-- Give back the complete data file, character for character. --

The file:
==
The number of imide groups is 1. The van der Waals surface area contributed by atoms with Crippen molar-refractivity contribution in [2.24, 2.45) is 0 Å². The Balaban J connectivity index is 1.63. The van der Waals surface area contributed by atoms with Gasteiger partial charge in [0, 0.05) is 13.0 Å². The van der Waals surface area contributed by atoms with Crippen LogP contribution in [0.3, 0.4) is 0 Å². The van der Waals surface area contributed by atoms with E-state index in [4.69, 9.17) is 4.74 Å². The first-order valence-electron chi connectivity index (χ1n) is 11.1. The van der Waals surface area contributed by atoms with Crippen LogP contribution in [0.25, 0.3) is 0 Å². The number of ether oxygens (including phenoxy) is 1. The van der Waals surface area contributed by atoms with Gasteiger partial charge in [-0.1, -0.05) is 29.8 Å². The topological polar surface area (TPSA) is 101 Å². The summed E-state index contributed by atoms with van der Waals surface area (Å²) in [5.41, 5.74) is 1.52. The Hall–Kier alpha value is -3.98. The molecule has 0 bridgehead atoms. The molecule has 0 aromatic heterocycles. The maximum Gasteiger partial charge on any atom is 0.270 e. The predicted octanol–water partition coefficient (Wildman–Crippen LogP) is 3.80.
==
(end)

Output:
The number of imide groups is 1. The van der Waals surface area contributed by atoms with Crippen molar-refractivity contribution in [2.24, 2.45) is 0 Å². The Balaban J connectivity index is 1.63. The van der Waals surface area contributed by atoms with Gasteiger partial charge in [0, 0.05) is 13.0 Å². The van der Waals surface area contributed by atoms with Crippen LogP contribution in [0.3, 0.4) is 0 Å². The van der Waals surface area contributed by atoms with E-state index in [4.69, 9.17) is 4.74 Å². The first-order valence-electron chi connectivity index (χ1n) is 11.1. The van der Waals surface area contributed by atoms with Crippen LogP contribution in [0.25, 0.3) is 0 Å². The number of ether oxygens (including phenoxy) is 1. The van der Waals surface area contributed by atoms with Gasteiger partial charge in [-0.1, -0.05) is 29.8 Å². The topological polar surface area (TPSA) is 101 Å². The summed E-state index contributed by atoms with van der Waals surface area (Å²) in [5.41, 5.74) is 1.52. The Hall–Kier alpha value is -3.98. The molecule has 0 bridgehead atoms. The molecule has 0 aromatic heterocycles. The maximum Gasteiger partial charge on any atom is 0.270 e. The predicted octanol–water partition coefficient (Wildman–Crippen LogP) is 3.80.